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Nicolas Poussin was born in June 1594 near Les Andelys in the region of Normandy, according to his early biographer and friend, Giovanni Pietro Bellori. In his youth, Poussin would focus all his time filling his sketchbooks with several kinds of imaginative figures that only his mind could create, according to his also friend and biographer Andre Felibien.
Although it’s unclear if Poussin studied under Quentin Varin, his early sketches surely caught the artist’s attention. Also, Varin’s influences are notable in Poussin’s later work, regarding his attention to facial expression, storytelling, and vibrant colors.
At eighteen years old, he ran away to Paris, as his parents opposed him pursuing a career as a painter. Poussin would arrive in Paris in a favorable moment, as the city was flourishing during Marie de Medici’s regency, and the Queen would give many commissions for the palace decoration.
There was also a rising number of wealthy merchants who also bought art, as well as commissions to redecorate rebuilt structures damaged or destroyed around Paris during the French Wars of Religion. However, as Poussin was not a member of the most powerful guild of sculptors and painters in the city, he would not receive many art commissions, because of the monopoly of most of them, and would even bring lawsuits against outsiders.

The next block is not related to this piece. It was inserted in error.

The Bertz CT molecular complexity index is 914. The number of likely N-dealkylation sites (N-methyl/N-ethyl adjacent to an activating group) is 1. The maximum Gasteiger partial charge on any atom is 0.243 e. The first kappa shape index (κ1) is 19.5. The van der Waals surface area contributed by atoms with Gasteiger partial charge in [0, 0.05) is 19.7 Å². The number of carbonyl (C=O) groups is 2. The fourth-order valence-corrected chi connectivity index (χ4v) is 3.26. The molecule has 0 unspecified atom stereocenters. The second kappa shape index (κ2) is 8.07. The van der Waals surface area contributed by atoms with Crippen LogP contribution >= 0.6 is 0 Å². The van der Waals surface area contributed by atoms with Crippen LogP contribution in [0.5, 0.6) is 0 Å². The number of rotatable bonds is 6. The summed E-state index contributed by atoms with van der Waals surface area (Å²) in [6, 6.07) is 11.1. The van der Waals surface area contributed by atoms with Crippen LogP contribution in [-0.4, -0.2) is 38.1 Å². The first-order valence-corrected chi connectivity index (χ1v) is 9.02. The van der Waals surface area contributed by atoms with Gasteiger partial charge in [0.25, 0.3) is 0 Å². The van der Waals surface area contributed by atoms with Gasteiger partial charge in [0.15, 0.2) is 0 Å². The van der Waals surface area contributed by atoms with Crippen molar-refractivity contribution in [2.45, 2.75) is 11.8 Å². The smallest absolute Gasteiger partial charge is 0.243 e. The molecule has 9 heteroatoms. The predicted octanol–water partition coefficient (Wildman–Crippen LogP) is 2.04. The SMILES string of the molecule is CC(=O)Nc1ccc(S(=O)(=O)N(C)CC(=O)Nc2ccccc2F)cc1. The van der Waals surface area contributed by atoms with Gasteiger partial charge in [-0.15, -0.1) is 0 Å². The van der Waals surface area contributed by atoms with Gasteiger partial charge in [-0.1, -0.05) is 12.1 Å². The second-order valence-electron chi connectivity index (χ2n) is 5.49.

Poussin’s early drawings granted him a position in the studios of well-established painters. For about three months, the artist worked at Ferdinand Elle’s studio. Elle was a Flemish painter who painted mostly portraits, a style that vaguely interested young Poussin. Subsequently, the artist ingressed in Georges Lallemand’s studio. However, Poussin was possibly displeased with the teacher’s inattention to accurate drawing and inconsistent articulation of his figures.
Upon perceiving that he was unsuited to work in a studio system, Poussin preferred to paint alone and very slowly. Little is known about his period in Paris. However, Poussin certainly came in contact, through print reproductions, with artworks by Giulio Romano and, most notably, Raphael, whose impactful artworks became a key influence on Poussin’s paintings.
In 1624, Poussin went to Rome in 1624, where he was able to study thoroughly the works of Renaissance painters, such as the Carracci family and Raphael, whose artworks Poussin loathed. He was also inspired by Baroque artists, such as Guido Reni and Caravaggio. In Rome, the artist also befriended other notable artists, such as Claude Lorraine, Andrea Sacchi, and Jacques Stella.
Towards the end of his life, Poussin lived a comfortable life, working at a slow pace and without any assistants. French painter Charles Le Brun eventually joined the artist in Rome. This period would consolidate Poussin as a pivotal influence on Le Brun’s artwork.